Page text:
# Calculating Coupling Capacitor Values

Joined Jun 16, 2023
128
Hi:

I am experimenting with an emitter-follower circuit. The input impedance is 14.236 KΩ
and the output impedance is 32 Ω. The corner frequency is 20 Hz. I have calculated the
input and output coupling capacitor values as follows.

 C1 = 1 / (2 * π * fmin * Rin(total)) = 0.559 μF C2 = 1 / (2 * π * fmin * Rout) = 249 μF

Do these values make sense?

RS

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#### BobTPH

Joined Jun 5, 2013
8,068
The output coupling capacitor needs to be based on the load impedance. Did you do that? I get 7.8uF using 1000 as the R.

Edited to add: Actually both resistors have an effect, but the the 1000 dominates.

#### AnalogKid

Joined Aug 1, 2013
10,776
Assuming you mean a 32 ohm load, such as an earphone, your math is correct. To build it with real-world parts, round up to the next available values. Unless you are trying to match a specific sonic profile, larger coupling caps rarely hurt anything.

A true 32 ohm output impedance is not a good idea. Modern headphones and earbuds are designed for amplifiers wht a low output impedance. Also, your circuit has an asymmetrical output impedance, meaning that the impedance when sourcing current into the load is difference from the impedance sinking current out of the load.

Note that for "flat" response down to some corner frequency, the response actually is 3 dB down at the corner freq. IOW, the output voltage will be only 70% of the "flat" value. One octave away it is down only 1 dB (89%). So if you want the amplifier to be "flat" down to 20 Hz, and if the two corner frequencies are 10 Hz, the response will be down 2 dB at 20 Hz, one dB per highpass filter.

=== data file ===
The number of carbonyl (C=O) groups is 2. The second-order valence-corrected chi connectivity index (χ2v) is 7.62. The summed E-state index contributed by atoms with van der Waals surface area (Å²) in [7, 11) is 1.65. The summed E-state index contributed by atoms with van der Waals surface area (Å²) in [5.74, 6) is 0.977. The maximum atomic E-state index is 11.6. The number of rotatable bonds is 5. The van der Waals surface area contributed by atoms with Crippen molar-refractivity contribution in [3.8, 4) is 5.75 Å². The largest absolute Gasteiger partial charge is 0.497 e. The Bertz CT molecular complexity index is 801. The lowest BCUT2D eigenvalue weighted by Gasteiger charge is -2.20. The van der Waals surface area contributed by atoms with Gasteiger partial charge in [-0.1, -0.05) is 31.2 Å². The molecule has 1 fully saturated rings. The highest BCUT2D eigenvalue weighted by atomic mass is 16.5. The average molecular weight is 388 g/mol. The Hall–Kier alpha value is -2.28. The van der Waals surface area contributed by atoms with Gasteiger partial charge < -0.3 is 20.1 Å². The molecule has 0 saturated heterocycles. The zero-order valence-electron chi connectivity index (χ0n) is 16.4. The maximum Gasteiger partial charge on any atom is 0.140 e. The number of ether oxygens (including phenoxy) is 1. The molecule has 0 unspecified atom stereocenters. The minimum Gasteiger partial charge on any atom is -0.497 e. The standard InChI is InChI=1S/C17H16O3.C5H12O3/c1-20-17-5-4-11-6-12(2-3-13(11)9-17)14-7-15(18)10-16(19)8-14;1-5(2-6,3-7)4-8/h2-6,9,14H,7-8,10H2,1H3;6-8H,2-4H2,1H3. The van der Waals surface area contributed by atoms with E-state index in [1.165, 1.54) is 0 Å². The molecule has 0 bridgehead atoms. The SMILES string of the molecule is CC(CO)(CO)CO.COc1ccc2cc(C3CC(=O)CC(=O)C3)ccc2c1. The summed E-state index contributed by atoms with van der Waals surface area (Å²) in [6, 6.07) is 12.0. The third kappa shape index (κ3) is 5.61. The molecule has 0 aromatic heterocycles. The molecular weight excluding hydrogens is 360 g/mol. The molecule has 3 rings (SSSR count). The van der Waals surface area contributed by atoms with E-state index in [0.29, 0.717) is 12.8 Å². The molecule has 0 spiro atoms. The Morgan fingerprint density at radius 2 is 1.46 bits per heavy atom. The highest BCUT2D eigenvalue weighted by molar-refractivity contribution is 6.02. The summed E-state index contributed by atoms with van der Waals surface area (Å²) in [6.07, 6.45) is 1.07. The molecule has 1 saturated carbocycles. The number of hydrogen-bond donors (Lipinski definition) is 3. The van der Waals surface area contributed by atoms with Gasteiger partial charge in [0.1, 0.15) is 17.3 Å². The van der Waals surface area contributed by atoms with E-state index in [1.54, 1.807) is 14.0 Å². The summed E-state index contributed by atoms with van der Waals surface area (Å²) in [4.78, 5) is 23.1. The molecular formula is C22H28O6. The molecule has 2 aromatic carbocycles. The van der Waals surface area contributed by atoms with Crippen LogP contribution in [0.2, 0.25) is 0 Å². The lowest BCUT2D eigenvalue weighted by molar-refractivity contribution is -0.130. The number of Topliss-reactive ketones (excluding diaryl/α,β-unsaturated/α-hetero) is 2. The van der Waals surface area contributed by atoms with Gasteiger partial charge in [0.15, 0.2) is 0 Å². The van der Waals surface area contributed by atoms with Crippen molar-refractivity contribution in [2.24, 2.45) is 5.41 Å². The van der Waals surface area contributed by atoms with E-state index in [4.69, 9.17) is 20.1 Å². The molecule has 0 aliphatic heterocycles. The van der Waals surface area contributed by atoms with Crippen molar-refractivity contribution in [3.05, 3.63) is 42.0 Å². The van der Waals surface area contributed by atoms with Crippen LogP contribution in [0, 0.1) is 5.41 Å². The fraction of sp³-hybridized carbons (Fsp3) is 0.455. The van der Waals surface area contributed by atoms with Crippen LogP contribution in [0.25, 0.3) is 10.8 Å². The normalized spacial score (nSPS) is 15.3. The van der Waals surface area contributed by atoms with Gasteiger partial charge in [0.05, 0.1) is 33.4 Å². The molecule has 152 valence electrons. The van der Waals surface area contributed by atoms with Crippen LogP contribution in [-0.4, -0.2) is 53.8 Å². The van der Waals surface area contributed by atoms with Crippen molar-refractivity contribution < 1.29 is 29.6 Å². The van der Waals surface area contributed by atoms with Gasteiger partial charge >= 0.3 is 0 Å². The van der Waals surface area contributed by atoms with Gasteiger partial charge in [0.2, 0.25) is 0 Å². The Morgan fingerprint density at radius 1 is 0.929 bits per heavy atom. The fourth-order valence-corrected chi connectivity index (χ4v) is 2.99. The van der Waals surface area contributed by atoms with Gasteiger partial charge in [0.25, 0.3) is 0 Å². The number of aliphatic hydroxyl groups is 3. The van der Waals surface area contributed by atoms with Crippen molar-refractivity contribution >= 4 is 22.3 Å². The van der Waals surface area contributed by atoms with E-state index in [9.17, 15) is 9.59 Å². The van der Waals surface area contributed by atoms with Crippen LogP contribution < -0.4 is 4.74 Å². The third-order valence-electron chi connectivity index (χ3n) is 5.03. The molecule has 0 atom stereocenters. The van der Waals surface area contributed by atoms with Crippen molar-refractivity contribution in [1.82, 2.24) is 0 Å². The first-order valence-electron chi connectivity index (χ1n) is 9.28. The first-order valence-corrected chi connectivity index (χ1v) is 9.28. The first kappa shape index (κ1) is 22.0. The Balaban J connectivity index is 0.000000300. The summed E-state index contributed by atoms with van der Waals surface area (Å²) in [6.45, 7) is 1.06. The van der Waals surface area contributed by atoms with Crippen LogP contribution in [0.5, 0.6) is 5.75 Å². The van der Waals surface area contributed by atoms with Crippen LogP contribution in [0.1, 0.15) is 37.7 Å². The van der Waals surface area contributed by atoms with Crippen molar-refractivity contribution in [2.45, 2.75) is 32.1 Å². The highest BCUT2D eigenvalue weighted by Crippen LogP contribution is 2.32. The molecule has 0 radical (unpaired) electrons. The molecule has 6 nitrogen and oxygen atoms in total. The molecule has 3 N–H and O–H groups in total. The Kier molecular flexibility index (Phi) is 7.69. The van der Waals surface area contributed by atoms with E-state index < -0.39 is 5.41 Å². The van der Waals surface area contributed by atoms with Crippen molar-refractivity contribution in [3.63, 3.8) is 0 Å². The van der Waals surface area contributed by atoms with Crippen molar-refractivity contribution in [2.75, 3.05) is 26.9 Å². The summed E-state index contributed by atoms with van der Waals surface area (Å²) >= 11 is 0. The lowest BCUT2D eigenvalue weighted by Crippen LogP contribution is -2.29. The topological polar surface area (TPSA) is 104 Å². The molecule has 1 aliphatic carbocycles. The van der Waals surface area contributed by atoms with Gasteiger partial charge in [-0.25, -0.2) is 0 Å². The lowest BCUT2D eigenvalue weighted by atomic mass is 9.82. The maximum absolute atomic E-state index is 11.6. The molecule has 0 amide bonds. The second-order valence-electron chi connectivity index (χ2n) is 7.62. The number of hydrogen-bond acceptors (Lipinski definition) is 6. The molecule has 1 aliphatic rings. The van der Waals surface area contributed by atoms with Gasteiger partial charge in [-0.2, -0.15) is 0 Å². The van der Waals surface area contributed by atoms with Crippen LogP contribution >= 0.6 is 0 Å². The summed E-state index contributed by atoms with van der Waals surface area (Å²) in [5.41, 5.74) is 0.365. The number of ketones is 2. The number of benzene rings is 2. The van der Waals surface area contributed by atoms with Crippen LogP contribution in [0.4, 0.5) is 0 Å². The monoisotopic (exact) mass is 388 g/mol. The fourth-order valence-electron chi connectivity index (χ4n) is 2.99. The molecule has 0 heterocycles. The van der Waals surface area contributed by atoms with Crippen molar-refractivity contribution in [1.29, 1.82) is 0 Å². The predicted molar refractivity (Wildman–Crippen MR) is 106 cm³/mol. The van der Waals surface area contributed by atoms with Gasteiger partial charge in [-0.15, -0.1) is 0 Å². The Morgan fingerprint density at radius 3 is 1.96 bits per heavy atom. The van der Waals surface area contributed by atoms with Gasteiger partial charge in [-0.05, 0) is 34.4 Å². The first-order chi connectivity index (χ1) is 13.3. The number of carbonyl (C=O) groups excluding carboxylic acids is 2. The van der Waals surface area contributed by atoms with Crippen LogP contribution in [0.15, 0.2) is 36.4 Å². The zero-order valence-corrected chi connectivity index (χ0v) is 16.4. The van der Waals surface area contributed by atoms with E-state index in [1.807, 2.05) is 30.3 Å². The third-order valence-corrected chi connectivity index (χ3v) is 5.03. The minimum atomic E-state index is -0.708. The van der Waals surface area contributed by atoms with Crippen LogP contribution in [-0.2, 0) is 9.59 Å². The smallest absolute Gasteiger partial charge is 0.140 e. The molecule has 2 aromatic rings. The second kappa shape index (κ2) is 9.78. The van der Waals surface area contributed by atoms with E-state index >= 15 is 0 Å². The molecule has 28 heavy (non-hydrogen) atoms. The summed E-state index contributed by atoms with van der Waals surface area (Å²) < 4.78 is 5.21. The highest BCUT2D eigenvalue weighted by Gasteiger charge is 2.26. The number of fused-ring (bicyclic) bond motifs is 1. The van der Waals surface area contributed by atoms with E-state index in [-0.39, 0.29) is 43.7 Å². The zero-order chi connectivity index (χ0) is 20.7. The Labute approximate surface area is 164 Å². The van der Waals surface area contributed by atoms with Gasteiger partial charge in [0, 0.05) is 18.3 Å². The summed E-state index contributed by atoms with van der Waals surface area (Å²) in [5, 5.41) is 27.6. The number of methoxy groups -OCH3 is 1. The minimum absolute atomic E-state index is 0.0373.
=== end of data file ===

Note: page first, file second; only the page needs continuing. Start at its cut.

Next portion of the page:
ak

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Joined Jun 16, 2023
128
Just to clarify regarding a Common-Emitter Amplifier.

Zout = RC

Zout = RC

And the ouput coupling capacitor value is calculated using Rload?

Is this correct?

RS

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#### AnalogKid

Joined Aug 1, 2013
10,776
There is no RC on your schematic.

Separate from that - incorrect.

The output impedance of an emitter-follower circuit is not symmetrical. That is, it is a lower impedance when sourcing current through the emitter than when it is sinking current through Re. Most materials assume that the load impedance is much greater than Re, and does not affect the calculations. If this case, both the source and sink output impedances are considered equal.

https://inst.eecs.berkeley.edu/~ee105/sp08/lectures/lecture10_6.pdf

ak

Pedantic tidbit: BTW, the technical name for an emitter follower circuit is a common collector circuit.

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Joined Jun 16, 2023
128
There is no RC on your schematic.

Separate from that - incorrect.

The output impedance of an emitter-follower circuit is not symmetrical. That is, it is a lower impedance when sourcing current through the emitter than when it is sinking current through Re. Most materials assume that the load impedance is much greater than Re, and does not affect the calculations. If this case, both the source and sink output impedances are considered equal.

https://inst.eecs.berkeley.edu/~ee105/sp08/lectures/lecture10_6.pdf

ak
correct me. Thanks.

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#### AnalogKid

Joined Aug 1, 2013
10,776
As I said, your equation for Zout is incorrect. The correct one is in the link I posted.

ak

#### Audioguru again

Joined Oct 21, 2019
6,432
Your schematic shows an emitter-follower. A common emitter transistor is different with its output from the collector.
I increased the load resistance then it works much better, even at 20Hz.

Here are my simulations:

#### Attachments

Joined Jun 16, 2023
128
correct me. Thanks.